MPS: Tom Lowman said nothing of the kind. His model clearly calls for 10% expense cuts, and a three-year delay in cuts would not be achievable without them. MPS legal counsel Jonathan Kantor stated at the meeting that without meaningful expense cuts, the Trustees might not be able to clear the key MPRA hurdle at U.S. Treasury of taking “all reasonable measures” to avoid insolvency. The Trustees’ renewed claims that they have exercised expense discipline is demonstrably false. Their own projection calls for 2.25% increases in expenses over the next 20 years, with no cuts in sight. See our accompanying piece, “A Track Record of Mismanagement,” for details on the Trustees’ abysmal record on expenses here.

Board Reform

The Trustees simply failed to address this important issue, even though it is an essential element of our Action Plan, and one that received an enthusiastic response at the National Meeting.
 
At the meeting, we pointed out that the Trustees we have been serving for a long time – some of them for decades. We also pointed out that they severely mismanaged this Plan to the brink of disaster. Even if they get the cuts that they are looking for, there is nothing to prevent them from going for more cuts in the next 5 to 10 years. The only way to prevent this from happening is to bring onto the board competent, experienced and accountable Trustees who are experts in their fields, particularly the investment and the actuarial fields.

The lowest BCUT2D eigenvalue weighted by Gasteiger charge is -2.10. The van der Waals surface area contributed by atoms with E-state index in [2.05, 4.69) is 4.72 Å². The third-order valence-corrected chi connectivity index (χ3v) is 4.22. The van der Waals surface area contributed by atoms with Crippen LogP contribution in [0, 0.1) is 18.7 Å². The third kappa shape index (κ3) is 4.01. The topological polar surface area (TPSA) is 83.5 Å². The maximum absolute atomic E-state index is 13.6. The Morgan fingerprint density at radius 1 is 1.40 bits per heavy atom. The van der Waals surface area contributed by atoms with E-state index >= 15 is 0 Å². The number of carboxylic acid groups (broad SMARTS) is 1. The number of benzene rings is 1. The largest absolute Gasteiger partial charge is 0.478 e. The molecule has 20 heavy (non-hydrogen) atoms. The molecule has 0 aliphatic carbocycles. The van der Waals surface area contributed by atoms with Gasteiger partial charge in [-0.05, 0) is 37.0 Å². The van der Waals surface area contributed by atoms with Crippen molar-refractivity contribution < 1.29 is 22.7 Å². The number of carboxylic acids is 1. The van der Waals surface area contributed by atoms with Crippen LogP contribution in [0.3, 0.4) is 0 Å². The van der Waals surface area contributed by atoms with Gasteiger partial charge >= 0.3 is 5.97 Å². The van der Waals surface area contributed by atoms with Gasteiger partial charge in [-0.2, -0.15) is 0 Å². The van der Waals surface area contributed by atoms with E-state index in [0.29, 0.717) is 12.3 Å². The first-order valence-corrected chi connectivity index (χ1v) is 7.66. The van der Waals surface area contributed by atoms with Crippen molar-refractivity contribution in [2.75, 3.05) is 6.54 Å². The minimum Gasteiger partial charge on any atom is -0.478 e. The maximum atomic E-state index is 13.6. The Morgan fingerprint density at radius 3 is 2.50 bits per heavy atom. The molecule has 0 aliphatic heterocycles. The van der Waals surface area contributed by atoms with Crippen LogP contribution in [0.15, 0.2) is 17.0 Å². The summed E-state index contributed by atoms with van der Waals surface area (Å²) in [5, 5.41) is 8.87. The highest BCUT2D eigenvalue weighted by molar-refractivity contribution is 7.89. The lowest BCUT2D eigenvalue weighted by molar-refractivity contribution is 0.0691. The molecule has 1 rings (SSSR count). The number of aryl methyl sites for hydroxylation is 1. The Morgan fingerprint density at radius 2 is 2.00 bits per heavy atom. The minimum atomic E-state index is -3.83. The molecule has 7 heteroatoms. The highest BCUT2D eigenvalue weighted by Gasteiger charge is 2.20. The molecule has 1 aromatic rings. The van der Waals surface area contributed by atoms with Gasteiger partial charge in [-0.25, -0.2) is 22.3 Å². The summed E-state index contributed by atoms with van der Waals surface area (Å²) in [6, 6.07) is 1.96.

Legislative Engagement

 Even in their recent piece, it’s clear that the Trustees have left themselves plenty of room to back away from the Butch Lewis Act. “The trustees will strongly advocate to [the select committee] for a remedy that fully addresses the financial issues facing our fund while treating our participants fairly.” That could well include the proposal of the NCCMP, which is the lobbying organization which is closely aligned with our Trustees. NCCMP has been advocating forcefully against the application of the Butch Lewis Act to plans like ours. They have also been advocating changes to MPRA that would make it easier for plan sponsors to get cuts to pension benefits. Details on this can be found in the attached piece, “A Track Record of Incompetence.”

Transparency

Trustees: “MPS’ propaganda and smear tactics are detrimental to the Union’s ability to get members behind negotiating increases to contributions….We will continue to provide the participants with accurate information, not political spin.”